The report describes American armed forces abroad as 'the cavalry on the new American frontier'. The PNAC blueprint supports an earlier document written by Wolfowitz and Libby that said the US must 'discourage advanced industrial nations from challenging our leadership or even aspiring to a larger regional or global role'.
The PNAC report also:
l refers to key allies such as the UK as 'the most effective and efficient means of exercising American global leadership';
l describes peace-keeping missions as 'demanding American political leadership rather than that of the United Nations';
l reveals worries in the administration that Europe could rival the USA;
l says 'even should Saddam pass from the scene' bases in Saudi Arabia and Kuwait will remain permanently -- despite domestic opposition in the Gulf regimes to the stationing of US troops -- as 'Iran may well prove as large a threat to US interests as Iraq has';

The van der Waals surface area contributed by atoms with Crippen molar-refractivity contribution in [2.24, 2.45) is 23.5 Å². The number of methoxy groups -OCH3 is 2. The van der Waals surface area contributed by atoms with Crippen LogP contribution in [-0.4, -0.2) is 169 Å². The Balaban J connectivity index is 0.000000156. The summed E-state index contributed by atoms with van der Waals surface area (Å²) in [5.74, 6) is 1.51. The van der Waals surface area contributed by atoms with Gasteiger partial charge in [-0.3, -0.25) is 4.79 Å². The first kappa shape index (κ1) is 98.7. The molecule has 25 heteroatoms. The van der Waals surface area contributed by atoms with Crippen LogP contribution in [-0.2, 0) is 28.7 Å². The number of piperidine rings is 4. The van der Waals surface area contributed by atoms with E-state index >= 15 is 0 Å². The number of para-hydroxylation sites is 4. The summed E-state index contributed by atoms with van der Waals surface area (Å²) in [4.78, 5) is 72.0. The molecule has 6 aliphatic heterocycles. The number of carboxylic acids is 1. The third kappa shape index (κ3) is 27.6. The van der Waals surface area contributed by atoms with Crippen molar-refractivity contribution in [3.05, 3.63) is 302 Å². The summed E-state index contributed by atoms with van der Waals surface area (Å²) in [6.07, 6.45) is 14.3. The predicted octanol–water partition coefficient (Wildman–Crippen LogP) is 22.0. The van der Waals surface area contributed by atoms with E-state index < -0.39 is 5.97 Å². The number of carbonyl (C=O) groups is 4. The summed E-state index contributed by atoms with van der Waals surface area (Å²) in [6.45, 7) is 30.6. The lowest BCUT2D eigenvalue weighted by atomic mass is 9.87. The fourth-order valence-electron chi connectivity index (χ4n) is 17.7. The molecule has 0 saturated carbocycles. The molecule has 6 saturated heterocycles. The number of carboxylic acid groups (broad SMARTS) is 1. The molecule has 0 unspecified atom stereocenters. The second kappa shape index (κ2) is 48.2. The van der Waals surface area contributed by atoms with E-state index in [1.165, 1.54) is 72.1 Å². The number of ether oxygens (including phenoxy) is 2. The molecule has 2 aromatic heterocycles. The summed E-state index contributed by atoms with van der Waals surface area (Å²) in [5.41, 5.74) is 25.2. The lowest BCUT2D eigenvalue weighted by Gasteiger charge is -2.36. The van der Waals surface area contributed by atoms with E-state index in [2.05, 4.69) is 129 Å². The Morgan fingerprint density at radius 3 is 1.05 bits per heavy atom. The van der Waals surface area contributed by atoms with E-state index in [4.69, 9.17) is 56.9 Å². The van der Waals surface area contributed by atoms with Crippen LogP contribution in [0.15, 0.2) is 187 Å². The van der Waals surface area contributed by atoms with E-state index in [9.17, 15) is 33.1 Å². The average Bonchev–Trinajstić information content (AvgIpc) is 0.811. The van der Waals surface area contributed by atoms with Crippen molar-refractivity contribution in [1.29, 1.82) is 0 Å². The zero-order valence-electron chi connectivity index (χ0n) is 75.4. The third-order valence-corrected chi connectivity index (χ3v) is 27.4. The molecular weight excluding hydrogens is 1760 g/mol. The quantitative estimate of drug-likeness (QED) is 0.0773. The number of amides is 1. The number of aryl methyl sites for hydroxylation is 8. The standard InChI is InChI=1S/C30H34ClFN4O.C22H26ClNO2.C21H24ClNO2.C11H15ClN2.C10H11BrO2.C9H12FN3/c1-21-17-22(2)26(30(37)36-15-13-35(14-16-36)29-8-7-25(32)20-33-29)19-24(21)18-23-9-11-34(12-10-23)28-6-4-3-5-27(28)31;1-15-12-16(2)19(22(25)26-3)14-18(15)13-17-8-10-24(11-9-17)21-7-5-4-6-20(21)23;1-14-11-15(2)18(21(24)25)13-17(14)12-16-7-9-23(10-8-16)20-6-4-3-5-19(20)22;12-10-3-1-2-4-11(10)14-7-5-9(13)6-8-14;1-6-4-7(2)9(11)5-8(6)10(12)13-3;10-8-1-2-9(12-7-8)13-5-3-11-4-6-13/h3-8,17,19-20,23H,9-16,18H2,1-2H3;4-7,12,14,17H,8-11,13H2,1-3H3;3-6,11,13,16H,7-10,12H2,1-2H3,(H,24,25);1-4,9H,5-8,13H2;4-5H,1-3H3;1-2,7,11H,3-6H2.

l spotlights China for 'regime change' saying 'it is time to increase the presence of American forces in southeast Asia'. This, it says, may lead to 'American and allied power providing the spur to the process of democratisation in China';
l calls for the creation of 'US Space Forces', to dominate space, and the total control of cyberspace to prevent 'enemies' using the internet against the US;
l hints that, despite threatening war against Iraq for developing weapons of mass destruction, the US may consider developing biological weapons -- which the nation has banned -- in decades to come. It says: 'New methods of attack -- electronic, 'non-lethal', biological -- will be more widely available ... combat likely will take place in new dimensions, in space, cyberspace, and perhaps the world of microbes ... advanced forms of biological warfare that can 'target' specific genotypes may transform biological warfare from the realm of terror to a politically useful tool';